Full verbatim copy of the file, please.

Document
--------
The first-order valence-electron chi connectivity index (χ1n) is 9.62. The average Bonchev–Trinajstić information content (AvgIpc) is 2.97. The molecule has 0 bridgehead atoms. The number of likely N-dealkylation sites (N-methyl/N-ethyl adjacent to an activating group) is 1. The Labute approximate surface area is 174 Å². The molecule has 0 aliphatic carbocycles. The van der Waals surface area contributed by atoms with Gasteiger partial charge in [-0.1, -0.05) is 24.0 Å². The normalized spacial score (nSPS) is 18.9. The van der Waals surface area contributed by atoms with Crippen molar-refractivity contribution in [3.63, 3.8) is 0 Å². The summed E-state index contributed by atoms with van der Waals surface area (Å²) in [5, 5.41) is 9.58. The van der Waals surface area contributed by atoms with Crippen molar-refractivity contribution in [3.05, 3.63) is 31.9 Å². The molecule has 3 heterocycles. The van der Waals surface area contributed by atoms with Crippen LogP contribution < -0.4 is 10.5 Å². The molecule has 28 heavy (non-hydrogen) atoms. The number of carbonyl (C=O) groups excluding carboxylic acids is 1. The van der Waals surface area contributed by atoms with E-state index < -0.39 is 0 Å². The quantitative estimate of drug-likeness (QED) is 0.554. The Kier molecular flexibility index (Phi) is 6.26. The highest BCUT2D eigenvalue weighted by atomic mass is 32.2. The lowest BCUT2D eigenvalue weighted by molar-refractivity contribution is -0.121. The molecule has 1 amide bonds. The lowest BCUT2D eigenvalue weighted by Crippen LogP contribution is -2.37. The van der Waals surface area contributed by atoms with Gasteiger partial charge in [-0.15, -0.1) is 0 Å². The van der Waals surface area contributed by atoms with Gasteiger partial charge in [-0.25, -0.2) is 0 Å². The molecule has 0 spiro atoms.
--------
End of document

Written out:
The first-order valence-electron chi connectivity index (χ1n) is 9.62. The average Bonchev–Trinajstić information content (AvgIpc) is 2.97. The molecule has 0 bridgehead atoms. The number of likely N-dealkylation sites (N-methyl/N-ethyl adjacent to an activating group) is 1. The Labute approximate surface area is 174 Å². The molecule has 0 aliphatic carbocycles. The van der Waals surface area contributed by atoms with Gasteiger partial charge in [-0.1, -0.05) is 24.0 Å². The normalized spacial score (nSPS) is 18.9. The van der Waals surface area contributed by atoms with Crippen molar-refractivity contribution in [3.63, 3.8) is 0 Å². The summed E-state index contributed by atoms with van der Waals surface area (Å²) in [5, 5.41) is 9.58. The van der Waals surface area contributed by atoms with Crippen molar-refractivity contribution in [3.05, 3.63) is 31.9 Å². The molecule has 3 heterocycles. The van der Waals surface area contributed by atoms with Crippen LogP contribution < -0.4 is 10.5 Å². The molecule has 28 heavy (non-hydrogen) atoms. The number of carbonyl (C=O) groups excluding carboxylic acids is 1. The van der Waals surface area contributed by atoms with E-state index < -0.39 is 0 Å². The quantitative estimate of drug-likeness (QED) is 0.554. The Kier molecular flexibility index (Phi) is 6.26. The highest BCUT2D eigenvalue weighted by atomic mass is 32.2. The lowest BCUT2D eigenvalue weighted by molar-refractivity contribution is -0.121. The molecule has 1 amide bonds. The lowest BCUT2D eigenvalue weighted by Crippen LogP contribution is -2.37. The van der Waals surface area contributed by atoms with Gasteiger partial charge in [-0.15, -0.1) is 0 Å². The van der Waals surface area contributed by atoms with Gasteiger partial charge in [-0.25, -0.2) is 0 Å². The molecule has 0 spiro atoms.